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Canadian Journal of Gastroenterology
Volume 14, Suppl B, Pages 45B-48B

Why and How to Treat Chronic Hepatitis C

Stephanos J Hadziyannis

Academic Department of Medicine, Hippokration General Hospital, Athens, Greece

Received 21 June 1999; Accepted 23 June 1999

Copyright © 2000 Hindawi Publishing Corporation. This is an open access article distributed under the Creative Commons Attribution License, which permits unrestricted use, distribution, and reproduction in any medium, provided the original work is properly cited.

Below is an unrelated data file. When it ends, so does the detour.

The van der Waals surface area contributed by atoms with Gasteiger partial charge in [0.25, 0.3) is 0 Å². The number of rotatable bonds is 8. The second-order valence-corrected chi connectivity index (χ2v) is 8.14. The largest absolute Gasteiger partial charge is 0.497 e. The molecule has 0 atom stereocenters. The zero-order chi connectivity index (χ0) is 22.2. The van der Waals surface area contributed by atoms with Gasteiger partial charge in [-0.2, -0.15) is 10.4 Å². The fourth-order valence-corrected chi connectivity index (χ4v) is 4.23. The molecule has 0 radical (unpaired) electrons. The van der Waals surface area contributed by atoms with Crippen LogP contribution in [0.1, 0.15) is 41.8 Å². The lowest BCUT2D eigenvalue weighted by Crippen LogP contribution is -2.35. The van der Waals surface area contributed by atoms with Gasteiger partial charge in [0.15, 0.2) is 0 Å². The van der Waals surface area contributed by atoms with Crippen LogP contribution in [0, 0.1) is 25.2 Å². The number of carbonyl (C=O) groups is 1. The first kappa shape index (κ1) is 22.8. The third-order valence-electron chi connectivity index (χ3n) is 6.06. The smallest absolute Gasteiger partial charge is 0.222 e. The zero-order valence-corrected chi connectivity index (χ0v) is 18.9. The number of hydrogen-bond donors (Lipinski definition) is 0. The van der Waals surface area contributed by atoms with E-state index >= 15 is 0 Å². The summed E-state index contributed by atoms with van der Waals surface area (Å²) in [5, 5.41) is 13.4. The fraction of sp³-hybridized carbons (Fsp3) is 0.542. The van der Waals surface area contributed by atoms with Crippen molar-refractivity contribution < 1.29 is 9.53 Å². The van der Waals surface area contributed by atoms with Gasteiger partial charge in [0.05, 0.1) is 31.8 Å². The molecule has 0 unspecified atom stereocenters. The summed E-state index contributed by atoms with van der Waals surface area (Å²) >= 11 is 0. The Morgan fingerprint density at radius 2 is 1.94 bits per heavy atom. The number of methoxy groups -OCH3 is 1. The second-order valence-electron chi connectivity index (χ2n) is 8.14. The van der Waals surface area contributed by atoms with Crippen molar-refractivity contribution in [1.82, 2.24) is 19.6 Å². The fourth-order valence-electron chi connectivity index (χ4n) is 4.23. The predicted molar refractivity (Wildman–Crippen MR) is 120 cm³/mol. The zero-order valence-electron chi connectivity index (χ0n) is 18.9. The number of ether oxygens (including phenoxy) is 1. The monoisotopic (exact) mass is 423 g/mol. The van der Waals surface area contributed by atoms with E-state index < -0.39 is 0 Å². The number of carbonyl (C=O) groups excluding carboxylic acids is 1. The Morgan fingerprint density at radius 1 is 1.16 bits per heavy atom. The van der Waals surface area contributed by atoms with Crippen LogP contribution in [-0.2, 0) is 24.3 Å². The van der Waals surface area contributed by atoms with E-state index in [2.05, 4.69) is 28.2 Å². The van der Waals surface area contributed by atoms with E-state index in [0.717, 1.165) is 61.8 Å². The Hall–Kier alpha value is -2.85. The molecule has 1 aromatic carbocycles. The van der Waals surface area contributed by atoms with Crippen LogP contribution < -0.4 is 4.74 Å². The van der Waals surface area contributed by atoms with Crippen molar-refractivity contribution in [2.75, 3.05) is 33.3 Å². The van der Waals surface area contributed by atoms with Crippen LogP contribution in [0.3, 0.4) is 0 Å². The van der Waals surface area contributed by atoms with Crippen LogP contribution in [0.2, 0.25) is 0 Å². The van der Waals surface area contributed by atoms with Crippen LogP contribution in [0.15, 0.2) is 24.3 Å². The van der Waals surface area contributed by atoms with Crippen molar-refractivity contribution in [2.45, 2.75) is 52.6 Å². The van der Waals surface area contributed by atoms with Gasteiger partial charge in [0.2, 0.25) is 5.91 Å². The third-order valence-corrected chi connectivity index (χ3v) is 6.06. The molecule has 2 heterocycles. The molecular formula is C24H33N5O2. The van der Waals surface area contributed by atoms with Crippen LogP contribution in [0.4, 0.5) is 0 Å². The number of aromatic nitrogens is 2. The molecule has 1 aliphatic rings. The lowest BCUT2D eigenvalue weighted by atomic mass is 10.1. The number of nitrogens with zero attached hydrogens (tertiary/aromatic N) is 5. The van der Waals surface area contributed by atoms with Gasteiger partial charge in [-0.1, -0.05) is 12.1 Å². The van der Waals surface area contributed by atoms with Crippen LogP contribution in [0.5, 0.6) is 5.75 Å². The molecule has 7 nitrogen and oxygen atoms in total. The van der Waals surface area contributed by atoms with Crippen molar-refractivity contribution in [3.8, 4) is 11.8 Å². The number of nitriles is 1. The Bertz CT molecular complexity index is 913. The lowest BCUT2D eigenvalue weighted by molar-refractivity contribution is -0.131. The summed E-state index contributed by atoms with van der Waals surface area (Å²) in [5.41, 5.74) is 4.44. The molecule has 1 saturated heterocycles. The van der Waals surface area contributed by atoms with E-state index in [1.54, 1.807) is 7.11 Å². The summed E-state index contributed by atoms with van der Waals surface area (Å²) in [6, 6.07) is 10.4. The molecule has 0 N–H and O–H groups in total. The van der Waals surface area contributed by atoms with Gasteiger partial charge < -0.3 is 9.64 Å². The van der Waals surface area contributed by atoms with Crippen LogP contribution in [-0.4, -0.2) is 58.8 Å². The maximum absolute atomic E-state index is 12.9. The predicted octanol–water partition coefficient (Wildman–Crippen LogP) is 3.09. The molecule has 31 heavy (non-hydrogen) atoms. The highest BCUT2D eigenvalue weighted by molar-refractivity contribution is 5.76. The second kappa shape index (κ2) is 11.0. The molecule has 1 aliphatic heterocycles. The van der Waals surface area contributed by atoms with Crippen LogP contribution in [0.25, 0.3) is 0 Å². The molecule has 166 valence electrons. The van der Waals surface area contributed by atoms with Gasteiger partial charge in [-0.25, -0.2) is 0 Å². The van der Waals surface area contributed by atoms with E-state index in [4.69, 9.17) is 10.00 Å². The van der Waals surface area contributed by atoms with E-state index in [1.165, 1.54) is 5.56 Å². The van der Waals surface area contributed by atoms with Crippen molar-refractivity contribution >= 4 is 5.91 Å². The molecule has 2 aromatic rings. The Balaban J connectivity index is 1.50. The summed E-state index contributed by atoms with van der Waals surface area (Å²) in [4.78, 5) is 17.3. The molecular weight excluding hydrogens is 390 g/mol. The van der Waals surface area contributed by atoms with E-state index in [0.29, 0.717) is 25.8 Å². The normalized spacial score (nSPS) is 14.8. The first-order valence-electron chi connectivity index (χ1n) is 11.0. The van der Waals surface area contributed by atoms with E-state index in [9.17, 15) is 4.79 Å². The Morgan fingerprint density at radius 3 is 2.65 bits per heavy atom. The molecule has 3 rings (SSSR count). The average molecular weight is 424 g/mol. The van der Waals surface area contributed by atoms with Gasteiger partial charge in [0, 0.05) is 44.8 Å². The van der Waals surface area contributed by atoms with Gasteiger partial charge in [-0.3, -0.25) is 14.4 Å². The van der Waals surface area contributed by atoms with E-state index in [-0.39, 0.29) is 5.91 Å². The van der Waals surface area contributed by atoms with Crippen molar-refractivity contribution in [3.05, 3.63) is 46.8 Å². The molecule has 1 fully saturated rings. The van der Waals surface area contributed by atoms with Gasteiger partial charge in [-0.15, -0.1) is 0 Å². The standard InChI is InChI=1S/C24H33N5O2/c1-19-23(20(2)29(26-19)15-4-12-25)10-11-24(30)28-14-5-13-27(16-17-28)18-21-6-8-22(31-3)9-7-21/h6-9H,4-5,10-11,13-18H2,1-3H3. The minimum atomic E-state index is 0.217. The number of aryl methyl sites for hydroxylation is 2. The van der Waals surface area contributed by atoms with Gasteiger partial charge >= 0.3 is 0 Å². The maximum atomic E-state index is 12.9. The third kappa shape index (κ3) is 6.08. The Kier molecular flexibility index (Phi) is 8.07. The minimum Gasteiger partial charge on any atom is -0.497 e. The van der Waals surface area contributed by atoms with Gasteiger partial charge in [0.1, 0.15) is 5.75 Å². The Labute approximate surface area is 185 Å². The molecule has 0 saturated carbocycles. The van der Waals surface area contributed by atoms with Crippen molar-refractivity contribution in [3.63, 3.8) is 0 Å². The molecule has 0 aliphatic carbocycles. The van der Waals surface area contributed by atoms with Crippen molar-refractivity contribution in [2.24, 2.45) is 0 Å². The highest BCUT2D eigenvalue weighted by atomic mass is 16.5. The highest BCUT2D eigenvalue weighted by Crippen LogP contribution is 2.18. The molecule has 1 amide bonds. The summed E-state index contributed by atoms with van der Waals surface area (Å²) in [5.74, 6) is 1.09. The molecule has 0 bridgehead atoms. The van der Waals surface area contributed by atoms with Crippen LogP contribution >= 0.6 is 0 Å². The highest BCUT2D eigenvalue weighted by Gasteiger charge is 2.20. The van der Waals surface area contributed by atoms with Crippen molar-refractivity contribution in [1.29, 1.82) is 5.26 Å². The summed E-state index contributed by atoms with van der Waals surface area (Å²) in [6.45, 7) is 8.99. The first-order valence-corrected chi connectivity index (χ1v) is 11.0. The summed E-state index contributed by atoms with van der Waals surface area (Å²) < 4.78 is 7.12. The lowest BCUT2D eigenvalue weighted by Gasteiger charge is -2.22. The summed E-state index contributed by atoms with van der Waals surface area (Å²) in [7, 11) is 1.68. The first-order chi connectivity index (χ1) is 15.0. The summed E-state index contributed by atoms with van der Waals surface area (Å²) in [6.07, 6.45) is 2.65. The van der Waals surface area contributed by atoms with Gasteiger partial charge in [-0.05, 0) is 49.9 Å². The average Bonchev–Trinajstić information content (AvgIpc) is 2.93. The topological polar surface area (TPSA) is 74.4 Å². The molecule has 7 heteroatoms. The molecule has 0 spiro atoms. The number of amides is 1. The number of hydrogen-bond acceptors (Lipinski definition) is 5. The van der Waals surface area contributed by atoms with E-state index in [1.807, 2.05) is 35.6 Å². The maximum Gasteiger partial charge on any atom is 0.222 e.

Chronic hepatitis C (CHC) is a major health problem worldwide, with approximately 200 million affected individuals and a significant rate of progression to end-stage cirrhosis and hepatocellular carcinoma (HCC). If hepatitis C virus (HCV) infection is left untreated in the population, then the number of liver-related deaths will soon double and the need for liver transplantation may increase to five times that seen today. Available therapies for CHC are restricted to interferon alpha (IFN-α ) monotherapy and to the combination of IFN-α and ribavirin. Despite their high cost and side effects, both of these therapies have proved to be cost effective, particularly combination therapy. IFN-α monotherapy for one year can induce sustained response (SR) rates of approximately 10% in naive patients infected with HCV genotype 1, and above 50% in those infected with other genotypes. Combination therapy can double or even triple the rate of SR in genotype 1 infections and may further increase the SR rate in the other HCV genotypes. Combination therapy has also been proven to be effective in approximately 50% of relapsed responders to IFN-α monotherapy. In clinical practice, the decision to treat should be individualized and tailored on the basis of several virus- and host-related factors, particularly the grade and stage of liver disease, HCV genotype and levels of viremia. Appropriate monitoring of therapy by careful clinical evaluation, liver biochemistry and serumHCVRNAtesting is mandatory. IFN-α therapy may also prove to be effective in reducing the rate of HCC development in CHC regardless of whether a virological response is achieved, but this remains to be established.